If you get married or become common-law partners with another person, the Canada Revenue Agency (CRA) needs to notified. Although you do not file your taxes together, your relationship status changes how you file, and can affect your eligibility for certain benefits, deductions and credits.
Notifying the CRA
You can change your marital status using the CRA’s online My Account service. You can also notify the CRA over the phone at 1-800-387-1193, or through the mail by sending Form RC65 to your nearest tax centre. If you changed your last name, remember to notify the CRA of this, as well. Currently, you can only change your last name over the phone at 1-800-959-8281.
Changes to Benefits
If you receive the Canada Child Benefit, GST/HST credit or Working Income Tax Benefit advance payments, you need to notify the CRA of your marriage by the last day of the month after your wedding. As these benefits are based on family income, they may change following your marriage.
Spouse or Common-Law Partner Amounts
If you support your new spouse and he earns less than $11,809 (in 2018), you can claim the spouse or common-law partner amount. This tax credit offsets your taxes owed, but cannot alone produce a refund.
In some cases, you can also transfer amounts earned between you and your spouse or common-law partner.
If you are a full-time student, you can use the tuition amount to reduce your taxes owed. However, if you do not owe any tax, you can transfer this amount to your spouse or common-law partner to help offset his tax bill.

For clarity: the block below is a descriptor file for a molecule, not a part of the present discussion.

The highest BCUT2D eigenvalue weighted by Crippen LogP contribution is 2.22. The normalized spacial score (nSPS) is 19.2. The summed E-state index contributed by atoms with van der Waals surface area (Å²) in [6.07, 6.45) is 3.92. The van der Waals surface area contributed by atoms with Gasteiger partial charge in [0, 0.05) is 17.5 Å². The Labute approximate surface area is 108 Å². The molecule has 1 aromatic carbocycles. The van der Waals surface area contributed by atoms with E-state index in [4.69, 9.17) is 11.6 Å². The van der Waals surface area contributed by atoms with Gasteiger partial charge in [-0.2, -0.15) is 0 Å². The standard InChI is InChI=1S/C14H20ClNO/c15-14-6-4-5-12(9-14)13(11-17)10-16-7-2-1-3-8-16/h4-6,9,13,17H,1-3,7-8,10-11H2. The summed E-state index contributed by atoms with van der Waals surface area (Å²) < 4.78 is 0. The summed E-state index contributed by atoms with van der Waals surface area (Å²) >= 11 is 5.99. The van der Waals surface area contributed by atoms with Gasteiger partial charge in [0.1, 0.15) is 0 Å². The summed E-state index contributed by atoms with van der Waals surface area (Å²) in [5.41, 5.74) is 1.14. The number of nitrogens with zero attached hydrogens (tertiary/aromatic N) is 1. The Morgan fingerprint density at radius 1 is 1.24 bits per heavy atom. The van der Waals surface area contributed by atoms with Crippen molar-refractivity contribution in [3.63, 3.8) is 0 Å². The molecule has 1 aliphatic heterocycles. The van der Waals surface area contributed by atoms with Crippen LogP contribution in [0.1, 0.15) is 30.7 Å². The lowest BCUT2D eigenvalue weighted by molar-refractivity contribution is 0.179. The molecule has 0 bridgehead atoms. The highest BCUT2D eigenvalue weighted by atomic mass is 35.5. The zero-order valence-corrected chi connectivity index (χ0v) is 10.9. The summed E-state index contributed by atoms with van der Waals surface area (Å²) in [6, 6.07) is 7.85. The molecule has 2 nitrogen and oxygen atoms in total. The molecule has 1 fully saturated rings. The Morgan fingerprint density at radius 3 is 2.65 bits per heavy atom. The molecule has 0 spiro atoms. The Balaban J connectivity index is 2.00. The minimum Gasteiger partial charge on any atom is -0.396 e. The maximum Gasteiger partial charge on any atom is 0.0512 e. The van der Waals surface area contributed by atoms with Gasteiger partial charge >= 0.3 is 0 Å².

Additional amounts you may be able to transfer include the age amount, the pension income amount, and the disability amount.
The CRA allows you to deduct a portion of your medical expenses equal to the lesser of either three percent of your income or $2,302 (2018). However, when you are married, you can combine your and your spouse or common-law partner’s medical expenses. By pooling your expenses, you reach this threshold faster.
Additionally, you can claim your combined expenses on the tax return of the higher earning spouse to help offset the tax he owes. Although the three percent of income threshold is less for the lower income spouse, the credit may be more useful to the higher earning spouse, especially if the lower earner owes no tax. You can also include the medical expenses of your children or your spouse’s children in this formula.
If you are married and have deductions for charitable contributions, you can calculate them in a similar way.
Sharing Registered Retirement Savings Plan (RRSP) Contributions
If only one of you is employed, the working spouse or common-law partner should consider contributing to the stay-at-home person’s RRSP. Although you cannot contribute more than your annual deduction limit, you can continue to contribute even if you are past retirement age, as long as your spouse is young enough to still be contributing.